Brown’s Stage two is where more grammatical morphemes are introduced, which are the smallest units of meaning. Morphemes include the present progressive –ing, past tense –ed, plural /s/, possessive /’s/ and prepositions in and on.  For instance, “That’s daddy.” Typically developing children begin to use these morphemes from age 28 months to 36 months when the MLU is between 2.0 and 2.5.

An individual with an AAC system who is ready for this stage must have access to these morphemes in their device.  But how often do we see –ing or –ed on an SGD for a user who is using two to three word utterances (i.e., MLU of 2.75)?  Word Power® and Picture Word Power® are now being offered on several platforms, but there are limitations to this system.  They require reading and many of our AAC users are not literate.  There are single meaning symbols to represent some core words, but many are represented by the word AACtual Therapy: Supporting the Development of Early Grammar with Kimberly Hoalone.  When the user constructs a sentence (assuming they are literate and can find the words they need), then the morphemes change location based on what page the user is on.  (Or a pop up may be used on another system for morphemes). In Word Power and with pop up windows, the user is required to visually scan to find the morphemes.  So it seems possible but not easy to construct grammatically correct utterances with these page based systems, but how do you teach these morphemes if they are moving all over the place? And how do we teach them when we are using single meaning symbols or words to represent the morphemes. 

Stage three introduces the modalities of simple sentence structure and includes yes/no questions, WH questions, negatives, imperatives, and the introduction of auxiliary or helping verbs (can, do).  Examples include, “Who this?” and “I don’t.”  This stage typically emerges at 36 to 42 months, when the speaker is using a MLU of 2.5 to 3.0.  “What” is typically the only question provided on SGDs, if questions are provided at all.  Further, “not” and “don’t” are often absent so negatives cannot be modeled.   

Since we know natural speakers begin using questions at a really young age (two to three), we need to make sure we include questions on the AAC system.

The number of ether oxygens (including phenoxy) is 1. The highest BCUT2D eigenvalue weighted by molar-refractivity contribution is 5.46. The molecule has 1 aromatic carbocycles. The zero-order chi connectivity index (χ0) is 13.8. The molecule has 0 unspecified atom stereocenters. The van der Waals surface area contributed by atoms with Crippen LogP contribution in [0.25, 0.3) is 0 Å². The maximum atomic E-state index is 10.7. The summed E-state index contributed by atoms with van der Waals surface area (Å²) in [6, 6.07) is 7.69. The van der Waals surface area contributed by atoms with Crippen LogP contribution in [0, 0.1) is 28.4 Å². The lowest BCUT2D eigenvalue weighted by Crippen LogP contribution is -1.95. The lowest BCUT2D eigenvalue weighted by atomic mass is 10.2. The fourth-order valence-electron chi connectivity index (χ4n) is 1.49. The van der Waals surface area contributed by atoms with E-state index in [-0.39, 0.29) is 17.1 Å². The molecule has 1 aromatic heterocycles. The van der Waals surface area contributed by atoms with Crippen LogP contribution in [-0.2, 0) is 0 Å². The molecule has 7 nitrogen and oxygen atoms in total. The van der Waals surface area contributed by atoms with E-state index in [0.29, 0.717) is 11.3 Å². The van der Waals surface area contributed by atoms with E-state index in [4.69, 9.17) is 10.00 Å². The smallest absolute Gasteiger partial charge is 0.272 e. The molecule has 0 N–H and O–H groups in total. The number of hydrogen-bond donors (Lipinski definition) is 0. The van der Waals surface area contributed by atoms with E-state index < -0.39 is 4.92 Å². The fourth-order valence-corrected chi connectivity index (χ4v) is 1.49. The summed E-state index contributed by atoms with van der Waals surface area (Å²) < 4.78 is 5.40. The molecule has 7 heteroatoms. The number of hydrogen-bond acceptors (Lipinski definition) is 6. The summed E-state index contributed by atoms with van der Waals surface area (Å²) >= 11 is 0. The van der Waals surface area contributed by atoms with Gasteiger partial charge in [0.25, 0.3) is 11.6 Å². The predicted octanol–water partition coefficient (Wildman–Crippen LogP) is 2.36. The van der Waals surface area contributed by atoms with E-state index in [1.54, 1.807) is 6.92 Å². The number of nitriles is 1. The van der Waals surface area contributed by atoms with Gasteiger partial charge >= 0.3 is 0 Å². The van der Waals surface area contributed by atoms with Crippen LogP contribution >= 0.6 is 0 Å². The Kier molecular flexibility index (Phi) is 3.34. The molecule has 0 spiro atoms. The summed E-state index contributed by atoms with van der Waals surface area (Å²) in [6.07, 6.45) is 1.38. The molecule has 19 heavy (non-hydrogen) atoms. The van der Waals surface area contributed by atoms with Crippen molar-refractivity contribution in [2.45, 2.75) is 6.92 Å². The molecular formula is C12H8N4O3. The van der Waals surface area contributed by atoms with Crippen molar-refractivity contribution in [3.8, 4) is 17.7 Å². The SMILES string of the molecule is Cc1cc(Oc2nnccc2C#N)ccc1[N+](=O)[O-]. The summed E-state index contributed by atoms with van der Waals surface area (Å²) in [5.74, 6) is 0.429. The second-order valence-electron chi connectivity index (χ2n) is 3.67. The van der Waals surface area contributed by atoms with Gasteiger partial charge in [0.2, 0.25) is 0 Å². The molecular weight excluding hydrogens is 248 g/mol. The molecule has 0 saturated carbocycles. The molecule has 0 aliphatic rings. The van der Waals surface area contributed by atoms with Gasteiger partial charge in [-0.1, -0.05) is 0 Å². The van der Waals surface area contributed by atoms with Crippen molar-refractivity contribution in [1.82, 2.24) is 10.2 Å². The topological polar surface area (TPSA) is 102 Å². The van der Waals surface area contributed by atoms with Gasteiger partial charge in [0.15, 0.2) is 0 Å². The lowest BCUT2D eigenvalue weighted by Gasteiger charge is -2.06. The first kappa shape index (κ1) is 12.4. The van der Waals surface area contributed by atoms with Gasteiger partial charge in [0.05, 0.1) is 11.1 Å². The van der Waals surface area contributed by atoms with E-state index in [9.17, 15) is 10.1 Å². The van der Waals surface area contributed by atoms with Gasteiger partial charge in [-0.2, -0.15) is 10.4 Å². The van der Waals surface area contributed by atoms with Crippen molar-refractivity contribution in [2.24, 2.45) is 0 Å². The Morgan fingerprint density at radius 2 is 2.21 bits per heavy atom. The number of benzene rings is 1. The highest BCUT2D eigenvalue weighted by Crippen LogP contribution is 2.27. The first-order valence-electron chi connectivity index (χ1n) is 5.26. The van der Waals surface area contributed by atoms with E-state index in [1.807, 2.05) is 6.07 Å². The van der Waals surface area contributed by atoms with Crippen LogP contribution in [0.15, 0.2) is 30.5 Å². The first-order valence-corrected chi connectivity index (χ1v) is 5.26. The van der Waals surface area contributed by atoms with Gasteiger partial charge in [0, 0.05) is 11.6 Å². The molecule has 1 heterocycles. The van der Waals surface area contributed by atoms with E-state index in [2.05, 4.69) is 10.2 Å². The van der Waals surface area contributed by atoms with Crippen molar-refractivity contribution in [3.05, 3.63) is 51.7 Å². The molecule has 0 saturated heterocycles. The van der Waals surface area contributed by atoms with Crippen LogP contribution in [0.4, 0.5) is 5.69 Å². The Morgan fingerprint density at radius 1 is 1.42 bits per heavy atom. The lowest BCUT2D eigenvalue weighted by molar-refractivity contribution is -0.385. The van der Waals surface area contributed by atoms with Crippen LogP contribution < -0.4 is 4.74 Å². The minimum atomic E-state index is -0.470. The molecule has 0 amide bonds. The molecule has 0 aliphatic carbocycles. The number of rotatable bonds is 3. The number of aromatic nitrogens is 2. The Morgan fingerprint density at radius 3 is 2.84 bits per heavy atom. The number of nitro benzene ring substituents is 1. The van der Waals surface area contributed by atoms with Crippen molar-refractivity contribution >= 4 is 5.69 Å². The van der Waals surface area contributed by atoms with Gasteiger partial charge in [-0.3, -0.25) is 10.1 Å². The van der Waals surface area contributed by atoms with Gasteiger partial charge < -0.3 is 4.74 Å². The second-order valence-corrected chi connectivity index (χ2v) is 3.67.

In Stage four, the speaker learns to imbed one sentence within another. Articles a and the appear, along with regular past tense and the third person regular present. Negatives are AACtual Therapy: Supporting the Development of Early Grammar with Kimberly Housed with auxiliary verbs.  The speaker changes word order using inversion to ask a question.  For instance, the speaker may produce, “Isn’t it?”  This is typically seen from 40 months to 46 months when an MLU of 3.0 to 3.7 is reached.

Finally, stage five includes the coordination of simple sentences and propositional relations.  Indirect objects are used with subjects and auxiliary verbs.  Speakers use 3rd person irregular, indirect objects, and the contractible copula.  The speaker may say, “Wouldn’t you?”  It occurs from 42 months to 52 months at an MLU of 3.7 to 4.5.

Typically developing children attain complex syntax at a very early age.  We can use their developmental process to guide us in providing AAC systems and in our intervention for individuals with CCN.  We need to provide the words and morpheme used by young children in their AAC systems and model their use.  When we really think about it, we find that we really DO know how to teach this stuff – we learned it all in grad school and do so with our speaking students.  We just need to make sure core vocabulary and morphemes are provided on the AAC systems.

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Banajee, M., Dicarlo, C., & Suras Stricklin, S. (2003). Core Vocabulary Determination for Toddlers.  Augmentative and Alternative Communication, 67-73.

Brown, R. (1973). A first language: The early stages. London: George Allen & Unwin.

Vanderheiden, G. C, and Kelso, D. P. (1987). Comparative analysis of fixed-vocabulary communication acceleration techniques.  Augmentative and Alternative Communication, 3, 196-206.

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This post was written by Carole Zangari